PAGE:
Some people have very strong opinions on using stock vs. broth and precisely how to make each (which is funny considering it’s usually such an imprecise recipe!). Technically, broth is made from bones and stock is made from meat and vegetables. Stock tends to be a bit richer and more flavorful, but there are still plenty of chicken broths that have amazing flavor.
Generally though, the two are used for the exact same purposes and are often talked about interchangeably. I will use whatever I have on hand for, say, my chicken chowder or chicken pot pie soup!
Some people stress over making their stock incredibly clear, but really, it’s just an aesthetic preference. Personally, I am content with “impurities” in my stock that don’t make it perfectly clear (but do add to the flavor). If you are worried about your stock being very clear, you can follow my homemade chicken stock recipe as written and then pour your stock through a cheesecloth before portioning it into containers.
Technically you could, but I don’t make my beef stock this way. While I do make it in a pressure cooker, I use different ingredients to help enhance the beef flavor and roast the bones and veggies on their own first. If you’d be interested in seeing that recipe too, let me know in the comments!
One important thing to note: while I am sharing exact measurements today, I am not so precise in real life. A large handful of parsley, a smallish bunch of thyme, a sprinkling of peppercorns, a squeeze of lemon juice…that is how I typically make my stock! Feel free to do the same 😊
If you try this recipe, be sure to tag me on Instagram, and you can also find me on YouTube and Facebook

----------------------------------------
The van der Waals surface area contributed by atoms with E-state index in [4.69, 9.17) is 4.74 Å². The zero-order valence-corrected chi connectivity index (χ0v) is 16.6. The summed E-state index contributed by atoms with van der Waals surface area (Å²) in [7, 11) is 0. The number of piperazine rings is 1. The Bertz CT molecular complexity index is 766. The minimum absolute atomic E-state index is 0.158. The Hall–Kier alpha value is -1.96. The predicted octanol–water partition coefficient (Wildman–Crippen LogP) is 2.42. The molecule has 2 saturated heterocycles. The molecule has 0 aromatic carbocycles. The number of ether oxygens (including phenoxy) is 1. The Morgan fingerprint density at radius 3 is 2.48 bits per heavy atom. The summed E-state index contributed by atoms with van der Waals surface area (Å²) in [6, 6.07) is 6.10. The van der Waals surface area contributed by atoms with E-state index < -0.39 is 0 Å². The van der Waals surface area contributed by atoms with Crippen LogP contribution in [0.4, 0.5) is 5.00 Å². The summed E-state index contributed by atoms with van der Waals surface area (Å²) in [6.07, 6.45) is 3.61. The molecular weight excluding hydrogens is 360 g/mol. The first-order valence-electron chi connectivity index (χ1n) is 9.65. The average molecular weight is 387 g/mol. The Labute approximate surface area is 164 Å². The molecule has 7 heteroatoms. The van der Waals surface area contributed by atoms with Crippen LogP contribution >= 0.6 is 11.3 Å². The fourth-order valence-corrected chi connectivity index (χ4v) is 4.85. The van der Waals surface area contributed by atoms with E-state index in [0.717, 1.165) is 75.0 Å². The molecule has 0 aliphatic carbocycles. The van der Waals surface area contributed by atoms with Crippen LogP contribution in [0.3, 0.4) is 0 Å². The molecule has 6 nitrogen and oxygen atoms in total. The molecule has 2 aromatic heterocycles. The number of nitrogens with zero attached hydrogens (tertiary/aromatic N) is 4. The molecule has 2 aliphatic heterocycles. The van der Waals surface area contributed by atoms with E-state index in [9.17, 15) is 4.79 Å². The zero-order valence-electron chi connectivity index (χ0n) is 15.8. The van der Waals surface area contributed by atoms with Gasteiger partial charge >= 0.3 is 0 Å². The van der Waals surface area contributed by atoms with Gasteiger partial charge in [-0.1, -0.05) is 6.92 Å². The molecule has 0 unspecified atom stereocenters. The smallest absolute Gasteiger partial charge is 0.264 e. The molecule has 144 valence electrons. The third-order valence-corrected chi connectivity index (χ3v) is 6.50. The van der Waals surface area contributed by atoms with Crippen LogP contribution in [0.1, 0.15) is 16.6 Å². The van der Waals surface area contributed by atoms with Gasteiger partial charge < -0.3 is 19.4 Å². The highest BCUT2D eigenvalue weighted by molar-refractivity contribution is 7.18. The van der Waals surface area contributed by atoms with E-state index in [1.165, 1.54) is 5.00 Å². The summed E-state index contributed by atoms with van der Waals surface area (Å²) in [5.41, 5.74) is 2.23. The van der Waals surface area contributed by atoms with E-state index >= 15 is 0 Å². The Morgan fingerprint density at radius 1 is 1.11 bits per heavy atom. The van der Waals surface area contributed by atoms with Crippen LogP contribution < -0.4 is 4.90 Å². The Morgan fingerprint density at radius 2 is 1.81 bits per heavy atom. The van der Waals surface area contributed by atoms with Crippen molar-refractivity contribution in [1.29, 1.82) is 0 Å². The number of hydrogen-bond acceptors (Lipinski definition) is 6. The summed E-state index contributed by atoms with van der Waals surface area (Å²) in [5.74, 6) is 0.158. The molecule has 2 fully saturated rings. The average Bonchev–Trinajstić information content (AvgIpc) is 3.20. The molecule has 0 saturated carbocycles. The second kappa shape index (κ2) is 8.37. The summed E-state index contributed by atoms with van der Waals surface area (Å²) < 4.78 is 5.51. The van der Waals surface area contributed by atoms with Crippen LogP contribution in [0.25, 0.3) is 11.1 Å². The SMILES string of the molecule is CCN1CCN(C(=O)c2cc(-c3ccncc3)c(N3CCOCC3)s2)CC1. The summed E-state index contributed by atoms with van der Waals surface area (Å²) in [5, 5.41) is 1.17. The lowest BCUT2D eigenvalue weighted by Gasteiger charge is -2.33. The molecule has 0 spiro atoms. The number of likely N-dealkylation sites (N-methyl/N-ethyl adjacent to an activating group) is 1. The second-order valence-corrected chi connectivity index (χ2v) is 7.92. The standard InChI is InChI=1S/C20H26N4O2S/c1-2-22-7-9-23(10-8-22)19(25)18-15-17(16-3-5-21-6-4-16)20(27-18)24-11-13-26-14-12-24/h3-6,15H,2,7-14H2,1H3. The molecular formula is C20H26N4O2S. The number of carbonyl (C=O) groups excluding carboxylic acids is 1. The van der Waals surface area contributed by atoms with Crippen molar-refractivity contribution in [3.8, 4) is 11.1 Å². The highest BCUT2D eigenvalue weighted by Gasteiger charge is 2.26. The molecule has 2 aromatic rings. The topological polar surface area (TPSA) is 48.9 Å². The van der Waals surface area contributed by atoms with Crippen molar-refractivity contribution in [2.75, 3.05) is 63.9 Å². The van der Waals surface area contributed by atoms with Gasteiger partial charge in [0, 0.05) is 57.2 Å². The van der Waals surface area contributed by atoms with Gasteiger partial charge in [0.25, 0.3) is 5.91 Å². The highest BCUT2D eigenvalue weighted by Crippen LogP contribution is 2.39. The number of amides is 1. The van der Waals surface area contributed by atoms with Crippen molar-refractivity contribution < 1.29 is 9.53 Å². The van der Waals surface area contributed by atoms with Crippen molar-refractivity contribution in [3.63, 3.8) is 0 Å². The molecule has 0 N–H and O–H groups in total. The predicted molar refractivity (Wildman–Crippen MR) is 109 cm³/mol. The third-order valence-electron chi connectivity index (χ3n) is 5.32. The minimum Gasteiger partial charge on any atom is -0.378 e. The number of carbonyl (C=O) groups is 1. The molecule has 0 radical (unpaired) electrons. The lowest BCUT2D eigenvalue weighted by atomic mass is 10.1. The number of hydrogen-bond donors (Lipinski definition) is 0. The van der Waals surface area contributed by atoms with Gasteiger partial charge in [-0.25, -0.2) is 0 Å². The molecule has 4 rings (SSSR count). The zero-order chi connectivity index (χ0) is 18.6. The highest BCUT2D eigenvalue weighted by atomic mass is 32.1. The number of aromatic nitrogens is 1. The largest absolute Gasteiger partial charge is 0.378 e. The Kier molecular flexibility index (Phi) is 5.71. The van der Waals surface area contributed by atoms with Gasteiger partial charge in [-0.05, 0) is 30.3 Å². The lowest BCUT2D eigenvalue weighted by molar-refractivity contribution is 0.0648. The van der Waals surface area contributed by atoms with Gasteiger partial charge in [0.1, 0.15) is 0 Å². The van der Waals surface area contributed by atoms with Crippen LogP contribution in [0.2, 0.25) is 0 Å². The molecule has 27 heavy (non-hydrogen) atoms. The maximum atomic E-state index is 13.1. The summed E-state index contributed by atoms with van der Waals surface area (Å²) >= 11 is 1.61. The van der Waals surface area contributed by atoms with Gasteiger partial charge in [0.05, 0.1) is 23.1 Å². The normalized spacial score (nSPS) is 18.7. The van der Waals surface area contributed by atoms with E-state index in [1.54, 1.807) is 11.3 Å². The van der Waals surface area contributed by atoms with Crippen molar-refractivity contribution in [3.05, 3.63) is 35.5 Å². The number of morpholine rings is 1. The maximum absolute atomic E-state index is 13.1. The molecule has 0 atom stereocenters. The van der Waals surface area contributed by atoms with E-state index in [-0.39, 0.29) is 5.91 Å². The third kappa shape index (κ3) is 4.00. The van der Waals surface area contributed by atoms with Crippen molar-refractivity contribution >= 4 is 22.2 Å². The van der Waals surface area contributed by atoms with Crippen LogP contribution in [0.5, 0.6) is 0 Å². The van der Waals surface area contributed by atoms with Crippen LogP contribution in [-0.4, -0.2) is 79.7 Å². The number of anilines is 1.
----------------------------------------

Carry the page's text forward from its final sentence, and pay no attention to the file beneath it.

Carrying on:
Instant Pot Chicken Stock Recipe
- 1 chicken carcass I use a picked-over rotisserie or roaster chicken or 3 lbs chicken wings
- 1 medium yellow onion cut in half (leave peel on)
- 2 carrots cut into thirds
- 2 celery stalks with leaves cut into thirds
- 5 garlic cloves halved (peels intact)
- ¼ cup parsley leaves and stems (small bunch of parsley)
- 5 sprigs fresh thyme
- 1 bay leaf
- 1 teaspoon salt
- 1 teaspoon whole peppercorns
- 2 Tablespoons freshly squeezed lemon juice
- 8-10 cups (1.9-2.3 L) water
- Silicone molds for freezing (optional)
- Add all ingredients to your pressure cooker, being sure to not fill water above the “MAX FILL” line on the pressure cooker.1 chicken carcass, 1 medium yellow onion, 2 carrots, 2 celery stalks with leaves, 5 garlic cloves, ¼ cup parsley, 5 sprigs fresh thyme, 1 bay leaf, 1 teaspoon salt, 1 teaspoon whole peppercorns, 2 Tablespoons freshly squeezed lemon juice, 8-10 cups (1.9-2.3 L) water
- Select manual setting, high pressure, and turn vent to “sealing”. Set time for 45 minutes.
- Once 45 minutes has passed, allow pressure to release naturally.
- Discard chicken remains and large vegetable pieces. Strain stock through a fine mesh strainer, removing and discarding all solid pieces/scraps that remain.
- Allow to cool before portioning into airtight containers and refrigerating. After overnight refrigeration you may easily skim the fat cap off the surface of the stock before using.
StoringStore in an airtight container in the refrigerator for up to 5 days. Homemade chicken stock may also be frozen. I like to refrigerate the stock in a large airtight container overnight, skim the fat off the next day, and then portion it into these silicone molds that I will then freeze it in. Once frozen, stock will keep for several months.
Nutritional information is based on third-party calculations and should be considered an estimate only. Actual nutritional content will vary based upon brands used, measuring methods, cooking method, portion sizes, and more.
What are the silicone molds that you use for story?
Hi Bree! I actually went back into this post and added links in the equipment section below the ingredients. 🙂
I do not have a pressure cooker. Do you have stovetop cooking instructions? Use so many of your recipes and consistently the recipes are excellent. You also give such clear, detailed instructions. I appreciate you and your work… thank you!
Hi Mary! I haven’t tried it on the stove top. I think you would end up having to cook it for just a long time, but having not tried it I can’t say exactly for sure.